One of my great (but definitely amateur) interests is the field of English Bible translation. Since the days of King James, we English-speakers have been very well served by the efforts of ministers and scholars to render God’s Word in a manner that’s both faithful to the original and understandable to readers; the period since 1950 has been especially fruitful in this regard. In this era of our fateful, global confrontation with radical Islam, it’s important that the Koran, too, be available in contemporary translations that give the reader an accurate picture of what it says — the ugly, hateful material as well as the spiritually uplifting material. On my morning commute today, I was able to read the first 24 pages of Tarif Khalidi’s translation, just out in paperback from Penguin; and, so far, it certainly works better as English than do some other popular translations. From 2:177:
Virtue does not demand of you to turn your faces eastwards or westwards. Virtue rather is:
He who believes in God, the Last Day, the Angels, the Book and the prophets;
Who dispenses money, though dear, to kinsmen, orphans, the needy, the traveller, beggars and for ransom;
Who performs the prayer and pays the alms;
Who fulfil their contracts when they contract;
Who are steadfast in hardship, calamity and danger;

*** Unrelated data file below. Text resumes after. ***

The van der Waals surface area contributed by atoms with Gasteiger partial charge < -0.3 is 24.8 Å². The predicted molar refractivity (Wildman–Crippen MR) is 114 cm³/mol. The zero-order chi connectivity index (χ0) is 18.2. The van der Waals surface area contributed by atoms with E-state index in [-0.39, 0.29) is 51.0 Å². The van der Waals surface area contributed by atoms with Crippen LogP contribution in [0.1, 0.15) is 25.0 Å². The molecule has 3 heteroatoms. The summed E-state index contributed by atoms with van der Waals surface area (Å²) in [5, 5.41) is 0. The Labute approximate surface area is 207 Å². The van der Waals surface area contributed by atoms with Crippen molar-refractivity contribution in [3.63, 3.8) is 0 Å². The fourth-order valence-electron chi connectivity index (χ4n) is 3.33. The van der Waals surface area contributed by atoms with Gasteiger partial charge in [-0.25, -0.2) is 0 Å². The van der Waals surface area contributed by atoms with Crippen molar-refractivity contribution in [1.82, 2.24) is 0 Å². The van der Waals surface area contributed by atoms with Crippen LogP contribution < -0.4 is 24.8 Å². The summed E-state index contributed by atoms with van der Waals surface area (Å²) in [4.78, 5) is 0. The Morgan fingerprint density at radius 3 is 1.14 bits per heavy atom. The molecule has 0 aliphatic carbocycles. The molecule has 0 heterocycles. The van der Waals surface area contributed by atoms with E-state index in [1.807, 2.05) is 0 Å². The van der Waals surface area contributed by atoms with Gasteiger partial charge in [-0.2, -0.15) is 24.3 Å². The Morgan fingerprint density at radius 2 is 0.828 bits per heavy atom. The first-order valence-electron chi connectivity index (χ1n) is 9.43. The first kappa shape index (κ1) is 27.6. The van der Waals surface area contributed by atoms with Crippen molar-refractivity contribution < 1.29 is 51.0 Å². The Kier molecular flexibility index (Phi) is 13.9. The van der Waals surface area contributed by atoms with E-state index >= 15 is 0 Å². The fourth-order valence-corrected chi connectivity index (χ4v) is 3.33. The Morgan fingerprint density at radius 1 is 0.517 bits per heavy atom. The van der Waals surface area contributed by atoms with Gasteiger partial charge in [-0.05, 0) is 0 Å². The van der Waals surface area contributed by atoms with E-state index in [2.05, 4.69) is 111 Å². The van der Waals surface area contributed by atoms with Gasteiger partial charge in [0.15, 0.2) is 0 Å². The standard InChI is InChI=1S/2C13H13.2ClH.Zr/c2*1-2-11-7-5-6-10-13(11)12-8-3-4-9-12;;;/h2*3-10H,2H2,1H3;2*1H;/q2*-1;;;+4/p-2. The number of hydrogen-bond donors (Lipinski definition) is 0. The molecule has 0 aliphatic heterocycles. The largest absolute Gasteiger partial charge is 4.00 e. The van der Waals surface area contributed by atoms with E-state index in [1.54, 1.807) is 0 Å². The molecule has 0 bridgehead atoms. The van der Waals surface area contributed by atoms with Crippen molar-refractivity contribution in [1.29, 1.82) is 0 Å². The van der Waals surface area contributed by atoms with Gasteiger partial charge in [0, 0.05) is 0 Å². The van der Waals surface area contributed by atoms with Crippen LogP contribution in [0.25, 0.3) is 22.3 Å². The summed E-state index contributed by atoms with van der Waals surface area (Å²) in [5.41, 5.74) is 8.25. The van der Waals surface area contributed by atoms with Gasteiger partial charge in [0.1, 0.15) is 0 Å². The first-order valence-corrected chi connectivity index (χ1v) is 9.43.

These are the true believers.
These are truly pious.
That’s a pretty good summary of mainstream monotheistic thought and theistic ethics, and, while I myself would have tinkered with it a little more, it certainly reads as very clear contemporary English. Compare some of the wording of the same passage in one of the most popular earlier translations, that of Abdullah Yusuf Ali:
It is not righteousness
That ye turn your faces
Towards East or West;
But it is righteousness –
To believe in Allah . . .
Such are the people
Of truth, the God-fearing.
“It is not righteousness” and “the people of truth” are in that special form of English diction some of us call “Biblish.” A native English speaker today would not typically have phrased those thoughts in that manner; he or she would have said something closer to Khalidi’s rendering.
A couple of paragraphs down, in 2:178 (Khalidi version), there is an admonition highly applicable to our situation of the past decade: “The prospect of retaliation saves lives, O you who are possessed of minds.” Over the eight years that have passed since 9/11, the U.S. has waged vigorous military combat against Islamic extremists; it is surely no coincidence that there has not been another 9/11. Every measure we take — within the limits of divine and human moral law — to strike back at the terrorists gives the terrorists a healthy prospect of retaliation, and thus it does, indeed, save lives. And that’s not all: By weakening the Muslim fanatics motivated by hatred, it strengthens those Muslims who work and pray for a better Islam, an Islam devoted to the ideals of 2:177 that I quoted above.